I looked again,–I thought them hearts
Of friends to friends unknown;
Tides that should warm each neighboring life
Are locked in sparkling stone.
But fire to thaw that ruddy snow,
To break enchanted ice,
And give love’s scarlet tides to flow —
When shall that sun arise?
— Rubies by Ralph Waldo Emerson
The traditional birth stone of July is the ruby, called a “stone of nobility” and known for gathering and amplifying energy while promoting and stimulating mental concentration. It can bring success in controversies and arguments, by promoting gentleness and discouraging violence.
Rubies were often the preferred offerings for the Buddha in China, and are also sacred to Krishna.
Traditionally, dreaming of rubies means the coming of success in business, money matters, and love. The ruby is thought to change colors (grow darker) when the owner is in danger or when an illness is coming. It has also been known to protect against unwelcome spirits of the dead and evil spirits not contained in hell.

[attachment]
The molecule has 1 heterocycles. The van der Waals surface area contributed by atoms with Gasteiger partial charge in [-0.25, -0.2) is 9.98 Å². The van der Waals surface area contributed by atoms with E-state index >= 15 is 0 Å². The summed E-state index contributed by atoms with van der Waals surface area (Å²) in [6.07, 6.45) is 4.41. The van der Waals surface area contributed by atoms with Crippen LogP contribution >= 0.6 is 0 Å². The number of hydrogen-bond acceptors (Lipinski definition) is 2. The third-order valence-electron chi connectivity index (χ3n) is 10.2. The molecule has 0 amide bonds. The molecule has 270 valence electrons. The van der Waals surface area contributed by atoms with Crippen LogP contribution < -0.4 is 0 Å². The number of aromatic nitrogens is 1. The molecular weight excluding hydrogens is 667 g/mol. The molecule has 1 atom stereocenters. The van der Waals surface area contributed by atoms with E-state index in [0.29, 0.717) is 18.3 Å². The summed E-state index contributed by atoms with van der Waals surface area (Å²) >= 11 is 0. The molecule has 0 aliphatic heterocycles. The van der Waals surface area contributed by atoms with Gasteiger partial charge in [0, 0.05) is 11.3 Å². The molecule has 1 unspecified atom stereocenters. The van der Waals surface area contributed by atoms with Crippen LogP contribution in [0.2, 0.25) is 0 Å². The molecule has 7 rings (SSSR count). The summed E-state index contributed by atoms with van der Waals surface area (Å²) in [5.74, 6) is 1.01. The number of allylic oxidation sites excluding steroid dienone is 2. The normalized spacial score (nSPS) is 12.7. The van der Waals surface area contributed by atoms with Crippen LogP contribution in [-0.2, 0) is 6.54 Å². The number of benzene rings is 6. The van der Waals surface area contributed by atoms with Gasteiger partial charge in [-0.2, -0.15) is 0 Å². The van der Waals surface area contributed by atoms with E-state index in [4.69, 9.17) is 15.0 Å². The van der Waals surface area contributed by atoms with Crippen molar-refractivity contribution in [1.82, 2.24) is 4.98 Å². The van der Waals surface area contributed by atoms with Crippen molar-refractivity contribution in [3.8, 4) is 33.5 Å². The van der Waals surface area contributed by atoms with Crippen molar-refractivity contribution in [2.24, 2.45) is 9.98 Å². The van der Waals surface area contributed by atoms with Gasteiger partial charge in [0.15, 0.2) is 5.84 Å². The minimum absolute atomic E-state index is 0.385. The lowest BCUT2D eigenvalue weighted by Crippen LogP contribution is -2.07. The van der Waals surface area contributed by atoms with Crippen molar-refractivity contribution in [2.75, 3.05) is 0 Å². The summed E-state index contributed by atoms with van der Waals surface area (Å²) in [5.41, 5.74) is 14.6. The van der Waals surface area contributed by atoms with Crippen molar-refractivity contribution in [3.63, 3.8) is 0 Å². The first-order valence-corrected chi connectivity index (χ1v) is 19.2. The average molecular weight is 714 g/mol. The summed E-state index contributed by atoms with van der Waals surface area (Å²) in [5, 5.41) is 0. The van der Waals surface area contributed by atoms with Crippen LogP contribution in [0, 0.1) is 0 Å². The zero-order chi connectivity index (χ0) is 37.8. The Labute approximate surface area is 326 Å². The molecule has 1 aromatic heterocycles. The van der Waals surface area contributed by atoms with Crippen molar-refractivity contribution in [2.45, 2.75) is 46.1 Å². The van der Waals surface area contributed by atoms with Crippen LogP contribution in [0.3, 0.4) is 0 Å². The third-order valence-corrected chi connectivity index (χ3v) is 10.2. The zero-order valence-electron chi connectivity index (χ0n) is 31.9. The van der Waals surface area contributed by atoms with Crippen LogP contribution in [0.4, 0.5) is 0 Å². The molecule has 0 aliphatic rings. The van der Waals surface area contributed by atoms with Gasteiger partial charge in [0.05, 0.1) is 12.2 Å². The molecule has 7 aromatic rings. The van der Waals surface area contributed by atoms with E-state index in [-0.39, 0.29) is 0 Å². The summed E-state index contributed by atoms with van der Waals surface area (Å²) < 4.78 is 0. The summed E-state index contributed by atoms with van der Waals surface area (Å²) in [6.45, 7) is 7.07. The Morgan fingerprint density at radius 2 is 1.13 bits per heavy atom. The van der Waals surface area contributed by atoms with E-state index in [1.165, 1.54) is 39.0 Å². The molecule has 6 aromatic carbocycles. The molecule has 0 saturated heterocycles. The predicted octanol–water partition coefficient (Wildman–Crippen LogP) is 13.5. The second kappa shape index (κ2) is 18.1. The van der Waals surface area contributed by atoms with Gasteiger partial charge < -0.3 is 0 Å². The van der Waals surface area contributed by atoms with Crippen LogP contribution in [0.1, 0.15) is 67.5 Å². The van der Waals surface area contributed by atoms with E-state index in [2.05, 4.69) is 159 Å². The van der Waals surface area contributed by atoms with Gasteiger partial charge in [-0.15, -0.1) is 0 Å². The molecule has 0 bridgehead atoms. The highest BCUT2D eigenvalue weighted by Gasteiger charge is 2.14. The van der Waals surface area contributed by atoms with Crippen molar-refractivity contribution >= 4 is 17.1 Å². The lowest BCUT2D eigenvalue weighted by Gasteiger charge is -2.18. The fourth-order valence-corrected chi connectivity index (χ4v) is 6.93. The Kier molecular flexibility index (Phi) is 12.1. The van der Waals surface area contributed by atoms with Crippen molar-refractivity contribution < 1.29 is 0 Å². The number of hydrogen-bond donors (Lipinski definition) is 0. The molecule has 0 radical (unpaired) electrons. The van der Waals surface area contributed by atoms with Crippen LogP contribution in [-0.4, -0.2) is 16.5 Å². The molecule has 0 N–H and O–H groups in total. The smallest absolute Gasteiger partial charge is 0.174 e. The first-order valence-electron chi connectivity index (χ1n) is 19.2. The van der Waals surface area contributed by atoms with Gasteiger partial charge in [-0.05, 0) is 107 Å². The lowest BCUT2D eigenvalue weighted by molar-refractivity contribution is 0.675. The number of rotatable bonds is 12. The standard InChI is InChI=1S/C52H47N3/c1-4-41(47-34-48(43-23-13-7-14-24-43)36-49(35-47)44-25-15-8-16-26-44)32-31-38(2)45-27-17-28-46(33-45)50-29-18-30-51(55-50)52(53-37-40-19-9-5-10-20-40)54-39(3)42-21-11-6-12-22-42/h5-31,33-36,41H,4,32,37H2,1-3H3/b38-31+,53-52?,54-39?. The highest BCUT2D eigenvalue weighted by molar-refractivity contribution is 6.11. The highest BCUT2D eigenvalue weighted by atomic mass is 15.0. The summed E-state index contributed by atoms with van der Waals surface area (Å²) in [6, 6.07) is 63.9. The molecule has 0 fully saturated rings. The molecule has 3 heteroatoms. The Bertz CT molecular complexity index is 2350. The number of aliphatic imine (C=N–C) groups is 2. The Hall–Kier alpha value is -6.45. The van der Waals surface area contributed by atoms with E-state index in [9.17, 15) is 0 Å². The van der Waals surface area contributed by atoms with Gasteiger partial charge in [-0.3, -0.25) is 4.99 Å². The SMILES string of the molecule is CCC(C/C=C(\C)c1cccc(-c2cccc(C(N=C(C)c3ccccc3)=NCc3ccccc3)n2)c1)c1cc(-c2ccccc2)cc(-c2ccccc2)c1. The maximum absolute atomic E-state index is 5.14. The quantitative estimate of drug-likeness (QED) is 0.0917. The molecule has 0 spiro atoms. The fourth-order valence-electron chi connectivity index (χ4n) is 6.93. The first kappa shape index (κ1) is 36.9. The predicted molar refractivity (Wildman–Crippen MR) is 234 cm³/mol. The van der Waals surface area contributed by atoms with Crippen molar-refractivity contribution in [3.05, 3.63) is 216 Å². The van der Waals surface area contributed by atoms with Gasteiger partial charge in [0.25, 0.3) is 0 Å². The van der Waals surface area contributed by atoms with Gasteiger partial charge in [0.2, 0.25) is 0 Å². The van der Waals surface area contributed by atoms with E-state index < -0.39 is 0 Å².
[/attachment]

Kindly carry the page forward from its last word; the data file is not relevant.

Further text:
In Asia, rubies were especially favored for carvings of dragons and snakes to increase the flow of money and power to their royal owners.
“A drop of the heart’s blood of Mother Earth” is how the ruby has been described in Asian lore. The Indians call the ruby Ratnanayaka, the lord of the gemstones. In Hindu traditions, rubies are very magical, and revered as the king of precious stones. In fact, at one time rubies were divided into castes. Like the social orders, rubies considered upper class were not permitted to be in contact with inferior ones, for it was believed the less valuable one would contaminate the magical energy of the better one.
In India, those who donated rubies to honor Krishna were assured of being reborn as an emperor in a future life. Lighter colored rubies were appropriate for women, and darker ones were preferred for men. Elaborate ruby earrings have been a popular jewelry choice in India for centuries. And in China, a Mandarin’s rank was indicated by the depth of color of the stone in his ruby ring.
Tomorrow, I’ll share some additional lore about the magical stone of July.